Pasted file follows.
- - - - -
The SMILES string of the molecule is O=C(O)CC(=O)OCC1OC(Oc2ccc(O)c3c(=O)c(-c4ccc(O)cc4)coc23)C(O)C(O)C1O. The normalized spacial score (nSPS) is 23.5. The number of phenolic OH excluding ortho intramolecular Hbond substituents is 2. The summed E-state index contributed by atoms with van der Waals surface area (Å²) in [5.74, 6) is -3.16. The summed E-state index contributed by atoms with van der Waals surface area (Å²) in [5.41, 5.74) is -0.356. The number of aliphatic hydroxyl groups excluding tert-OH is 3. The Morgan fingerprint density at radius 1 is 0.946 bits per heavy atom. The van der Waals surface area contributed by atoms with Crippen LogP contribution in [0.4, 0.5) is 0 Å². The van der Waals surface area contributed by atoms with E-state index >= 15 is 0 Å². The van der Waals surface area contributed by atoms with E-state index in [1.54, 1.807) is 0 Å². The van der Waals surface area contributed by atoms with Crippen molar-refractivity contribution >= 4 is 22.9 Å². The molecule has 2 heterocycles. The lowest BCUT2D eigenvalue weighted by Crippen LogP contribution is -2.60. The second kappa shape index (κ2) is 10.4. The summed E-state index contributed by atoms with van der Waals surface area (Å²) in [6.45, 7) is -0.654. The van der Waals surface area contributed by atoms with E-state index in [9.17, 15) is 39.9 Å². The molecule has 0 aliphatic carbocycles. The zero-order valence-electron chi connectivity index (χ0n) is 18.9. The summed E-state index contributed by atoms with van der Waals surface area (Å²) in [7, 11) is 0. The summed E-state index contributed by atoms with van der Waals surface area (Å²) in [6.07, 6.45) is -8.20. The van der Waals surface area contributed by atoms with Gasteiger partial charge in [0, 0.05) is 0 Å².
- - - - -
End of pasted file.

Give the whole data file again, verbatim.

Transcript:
The SMILES string of the molecule is O=C(O)CC(=O)OCC1OC(Oc2ccc(O)c3c(=O)c(-c4ccc(O)cc4)coc23)C(O)C(O)C1O. The normalized spacial score (nSPS) is 23.5. The number of phenolic OH excluding ortho intramolecular Hbond substituents is 2. The summed E-state index contributed by atoms with van der Waals surface area (Å²) in [5.74, 6) is -3.16. The summed E-state index contributed by atoms with van der Waals surface area (Å²) in [5.41, 5.74) is -0.356. The number of aliphatic hydroxyl groups excluding tert-OH is 3. The Morgan fingerprint density at radius 1 is 0.946 bits per heavy atom. The van der Waals surface area contributed by atoms with Crippen LogP contribution in [0.4, 0.5) is 0 Å². The van der Waals surface area contributed by atoms with E-state index >= 15 is 0 Å². The van der Waals surface area contributed by atoms with E-state index in [1.54, 1.807) is 0 Å². The van der Waals surface area contributed by atoms with Crippen molar-refractivity contribution >= 4 is 22.9 Å². The molecule has 2 heterocycles. The lowest BCUT2D eigenvalue weighted by Crippen LogP contribution is -2.60. The second kappa shape index (κ2) is 10.4. The summed E-state index contributed by atoms with van der Waals surface area (Å²) in [6.45, 7) is -0.654. The van der Waals surface area contributed by atoms with E-state index in [9.17, 15) is 39.9 Å². The molecule has 0 aliphatic carbocycles. The zero-order valence-electron chi connectivity index (χ0n) is 18.9. The summed E-state index contributed by atoms with van der Waals surface area (Å²) in [7, 11) is 0. The summed E-state index contributed by atoms with van der Waals surface area (Å²) in [6.07, 6.45) is -8.20. The van der Waals surface area contributed by atoms with Gasteiger partial charge in [0, 0.05) is 0 Å².